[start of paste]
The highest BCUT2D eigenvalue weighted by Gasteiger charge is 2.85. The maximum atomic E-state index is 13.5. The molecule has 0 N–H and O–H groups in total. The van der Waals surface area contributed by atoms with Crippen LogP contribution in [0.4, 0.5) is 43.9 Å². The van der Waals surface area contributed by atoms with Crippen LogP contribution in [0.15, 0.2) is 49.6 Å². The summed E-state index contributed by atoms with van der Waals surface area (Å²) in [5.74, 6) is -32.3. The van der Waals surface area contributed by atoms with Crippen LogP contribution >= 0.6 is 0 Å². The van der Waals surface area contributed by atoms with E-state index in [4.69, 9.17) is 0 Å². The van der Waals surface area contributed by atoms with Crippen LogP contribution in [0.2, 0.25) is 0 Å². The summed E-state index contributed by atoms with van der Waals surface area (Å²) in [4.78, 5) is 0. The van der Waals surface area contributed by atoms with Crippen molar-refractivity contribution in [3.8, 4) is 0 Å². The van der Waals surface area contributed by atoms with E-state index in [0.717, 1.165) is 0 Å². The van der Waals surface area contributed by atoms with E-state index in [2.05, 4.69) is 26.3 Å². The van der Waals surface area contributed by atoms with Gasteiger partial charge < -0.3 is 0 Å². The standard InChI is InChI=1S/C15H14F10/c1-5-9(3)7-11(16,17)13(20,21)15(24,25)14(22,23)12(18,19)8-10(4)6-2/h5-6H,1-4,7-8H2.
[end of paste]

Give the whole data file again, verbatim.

The highest BCUT2D eigenvalue weighted by Gasteiger charge is 2.85. The maximum atomic E-state index is 13.5. The molecule has 0 N–H and O–H groups in total. The van der Waals surface area contributed by atoms with Crippen LogP contribution in [0.4, 0.5) is 43.9 Å². The van der Waals surface area contributed by atoms with Crippen LogP contribution in [0.15, 0.2) is 49.6 Å². The summed E-state index contributed by atoms with van der Waals surface area (Å²) in [5.74, 6) is -32.3. The van der Waals surface area contributed by atoms with Crippen LogP contribution >= 0.6 is 0 Å². The van der Waals surface area contributed by atoms with E-state index in [4.69, 9.17) is 0 Å². The van der Waals surface area contributed by atoms with Crippen LogP contribution in [0.2, 0.25) is 0 Å². The summed E-state index contributed by atoms with van der Waals surface area (Å²) in [4.78, 5) is 0. The van der Waals surface area contributed by atoms with Crippen molar-refractivity contribution in [3.8, 4) is 0 Å². The van der Waals surface area contributed by atoms with E-state index in [0.717, 1.165) is 0 Å². The van der Waals surface area contributed by atoms with E-state index in [2.05, 4.69) is 26.3 Å². The van der Waals surface area contributed by atoms with Gasteiger partial charge < -0.3 is 0 Å². The standard InChI is InChI=1S/C15H14F10/c1-5-9(3)7-11(16,17)13(20,21)15(24,25)14(22,23)12(18,19)8-10(4)6-2/h5-6H,1-4,7-8H2.